Featuring: Professor Lodz Pierre-Juanso, Professor of French
Lodz Pierre-Juanso is sometimes still surprised that her life’s journey led her from Pension Andre, the Haitian manor in which she grew up, to her corner office in Asbury University’s Reasoner Hall, where she spends time grading papers and sharing coffee with students when she’s not teaching French classes.
Since last year, Pierre-Juanso has been heading up the University’s French program. Though Pierre-Juanso hails from Haiti, she arrived at Asbury by way of Louisville, Ky. Adopted twice, once by her parents in Haiti and again at 17 by her family in Louisville, Pierre-Juanso arrived in the U.S. in the midst of her high school years. She’ll be quick to point out, with a grin, that she attended the same high school as heavyweight champion Muhammad Ali. Upon graduating, Pierre-Juanso pursued higher education in Kentucky.
Her father in Haiti, a member of the Haitian bourgeoisie, worked as both a doctor and professor. He valued the French language deeply, so Pierre-Juanso grew up speaking French at home in addition to Creole, the primary language spoken in the country.
“In Haiti, there’s an amount of respect that comes when you speak French,” Pierre-Juanso said. “Creole is basically for everyone, but if you speak French, people think that means you’re educated and kind of have your life together. Understanding the value of speaking French was from him. [During] my freshman year of college, my father passed away. That was kind of like his memory that I was carrying around by continuing to study French and eventually teaching it, as well.”
It was in her father’s honor that she continued her studies in French, choosing it as a major and later pursuing a master’s degree in the subject. Even now, the Haiti native honors her father through sharing his love of the language with the students in her classroom.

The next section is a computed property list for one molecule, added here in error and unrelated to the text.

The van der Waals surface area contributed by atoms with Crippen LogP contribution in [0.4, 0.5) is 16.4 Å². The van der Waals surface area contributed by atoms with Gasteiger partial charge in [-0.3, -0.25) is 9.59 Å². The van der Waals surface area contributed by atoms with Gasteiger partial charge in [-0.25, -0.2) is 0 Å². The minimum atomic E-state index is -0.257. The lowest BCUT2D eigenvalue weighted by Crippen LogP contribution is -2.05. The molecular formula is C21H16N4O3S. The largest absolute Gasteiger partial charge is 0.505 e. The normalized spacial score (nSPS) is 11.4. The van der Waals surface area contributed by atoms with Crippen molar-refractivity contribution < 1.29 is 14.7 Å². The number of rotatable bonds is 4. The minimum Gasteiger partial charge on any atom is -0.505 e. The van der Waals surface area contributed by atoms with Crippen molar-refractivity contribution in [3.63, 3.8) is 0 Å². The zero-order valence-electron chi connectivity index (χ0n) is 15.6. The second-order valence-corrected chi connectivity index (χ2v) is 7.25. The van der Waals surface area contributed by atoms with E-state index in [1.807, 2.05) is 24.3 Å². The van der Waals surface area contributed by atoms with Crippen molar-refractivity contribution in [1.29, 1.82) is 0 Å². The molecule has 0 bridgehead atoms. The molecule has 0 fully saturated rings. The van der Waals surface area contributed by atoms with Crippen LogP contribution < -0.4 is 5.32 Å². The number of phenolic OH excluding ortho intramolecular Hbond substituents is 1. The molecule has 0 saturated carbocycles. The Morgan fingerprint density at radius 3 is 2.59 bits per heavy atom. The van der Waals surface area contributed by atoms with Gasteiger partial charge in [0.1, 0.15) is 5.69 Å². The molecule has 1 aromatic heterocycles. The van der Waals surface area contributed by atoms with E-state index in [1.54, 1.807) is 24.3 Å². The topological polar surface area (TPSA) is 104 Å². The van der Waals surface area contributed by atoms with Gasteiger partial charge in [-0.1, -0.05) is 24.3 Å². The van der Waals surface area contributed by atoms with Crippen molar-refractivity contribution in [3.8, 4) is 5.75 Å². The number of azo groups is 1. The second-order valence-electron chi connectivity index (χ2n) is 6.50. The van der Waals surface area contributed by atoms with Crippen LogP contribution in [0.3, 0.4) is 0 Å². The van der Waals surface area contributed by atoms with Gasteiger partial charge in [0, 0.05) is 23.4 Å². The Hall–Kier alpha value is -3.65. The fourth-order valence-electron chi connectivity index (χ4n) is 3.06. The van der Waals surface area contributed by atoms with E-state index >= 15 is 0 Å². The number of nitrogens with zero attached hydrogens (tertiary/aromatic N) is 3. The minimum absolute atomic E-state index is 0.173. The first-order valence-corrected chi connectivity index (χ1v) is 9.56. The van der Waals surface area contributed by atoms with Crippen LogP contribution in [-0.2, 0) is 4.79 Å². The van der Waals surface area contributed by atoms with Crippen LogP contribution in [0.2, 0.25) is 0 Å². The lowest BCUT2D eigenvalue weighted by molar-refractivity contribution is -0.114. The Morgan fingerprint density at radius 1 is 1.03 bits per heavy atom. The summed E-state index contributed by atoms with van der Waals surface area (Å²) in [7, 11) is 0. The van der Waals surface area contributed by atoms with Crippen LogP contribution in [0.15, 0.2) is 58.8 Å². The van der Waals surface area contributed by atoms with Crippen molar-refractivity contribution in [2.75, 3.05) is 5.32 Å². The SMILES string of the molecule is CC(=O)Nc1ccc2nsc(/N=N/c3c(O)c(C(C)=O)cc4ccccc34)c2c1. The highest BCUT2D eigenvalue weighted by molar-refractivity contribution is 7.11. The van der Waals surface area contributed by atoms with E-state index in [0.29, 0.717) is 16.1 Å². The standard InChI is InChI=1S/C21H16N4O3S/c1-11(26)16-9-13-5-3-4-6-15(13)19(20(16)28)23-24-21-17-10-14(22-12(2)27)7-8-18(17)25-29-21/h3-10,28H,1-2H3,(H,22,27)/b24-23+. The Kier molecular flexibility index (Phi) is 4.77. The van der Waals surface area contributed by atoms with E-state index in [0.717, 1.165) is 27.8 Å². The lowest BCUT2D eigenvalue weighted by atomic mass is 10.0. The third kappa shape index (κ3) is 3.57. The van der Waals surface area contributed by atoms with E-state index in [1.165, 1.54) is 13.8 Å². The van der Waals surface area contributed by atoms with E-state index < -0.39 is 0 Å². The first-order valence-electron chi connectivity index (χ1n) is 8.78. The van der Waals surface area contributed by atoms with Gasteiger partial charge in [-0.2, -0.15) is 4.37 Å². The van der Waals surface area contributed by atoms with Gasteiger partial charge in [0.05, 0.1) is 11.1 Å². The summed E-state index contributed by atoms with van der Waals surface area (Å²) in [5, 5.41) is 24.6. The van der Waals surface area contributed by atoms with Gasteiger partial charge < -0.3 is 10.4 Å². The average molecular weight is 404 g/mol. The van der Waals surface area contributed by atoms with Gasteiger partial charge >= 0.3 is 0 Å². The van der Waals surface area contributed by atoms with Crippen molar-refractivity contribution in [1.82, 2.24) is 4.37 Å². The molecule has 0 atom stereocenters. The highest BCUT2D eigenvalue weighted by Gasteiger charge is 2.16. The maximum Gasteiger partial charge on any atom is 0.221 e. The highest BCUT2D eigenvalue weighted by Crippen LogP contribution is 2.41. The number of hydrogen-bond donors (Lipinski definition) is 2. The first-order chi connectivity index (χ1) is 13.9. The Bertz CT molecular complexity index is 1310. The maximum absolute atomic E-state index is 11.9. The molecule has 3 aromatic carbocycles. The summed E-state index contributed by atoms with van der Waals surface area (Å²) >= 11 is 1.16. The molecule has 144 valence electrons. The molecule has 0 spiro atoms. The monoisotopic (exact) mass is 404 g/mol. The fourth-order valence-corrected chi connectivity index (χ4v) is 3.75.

Pierre-Juanso still manages to get back to Haiti every now and then as much of her family still lives there — her last visit was in 2016. She’s even working with her mother to open a summer school for children; the project is still in its early stages but Pierre-Juanso hopes to develop it further this year.
What does she miss the most about la vie haïtienne?
“I miss the cooking a lot,” Pierre-Juanso said. “That’s one of the things I really wish I had more of. Homesickness is hard because I’m so far, but I’ve been managing.”
Here in Kentucky, Pierre-Juanso cooks up some of her favorite dishes at home including legumes and black rice.
As language-learning can be an oftentimes sensitive task where students feel especially timid and insecure throughout he process, Pierre-Juanso makes it her goal to ensure that students of all levels feel comfortable and free to try their hand at speaking French without fear of ridicule or judgment.
“It’s those little things and those ‘aha’ moments where they finally get something that I’ve been teaching for a whole week and they’re like, ‘Yes, I got it!’ You see a different side of the kids,” Pierre-Juanso said. “They become so vulnerable because they’re like, ‘I have no idea what I’m doing. Help me!’
“And also, I have native speakers. I have a student from Haiti and another student who is of African descent so I can have a different conversation with them and just flow. Some of them, I’m like, ‘Remember that word je?’ and they’re like, ‘No, I have no idea.’ We’ve got everybody on the spectrum. It’s kind of nice to have that.”
Some call Pierre-Juanso’s teaching style one of a kind. Perhaps, the special relationship she has with students comes from her classroom hospitality. She also mixes in stories about her home country into her lessons on francophone culture. For Pierre-Juanso, it’s important to not only let the students see parts of her life but to also create a space where they can feel safe and have fun.
“I joke a lot in the class,” Pierre-Juanso said. “They call me savage or sassy, but I always encourage acceptance.”
Though she is now living 1,489 miles away from her childhood home, Pierre-Juanso remains deeply connected to her roots each day, sharing her culture and language with students of many different cultures and languages of origin. For that opportunity, she is supremely grateful.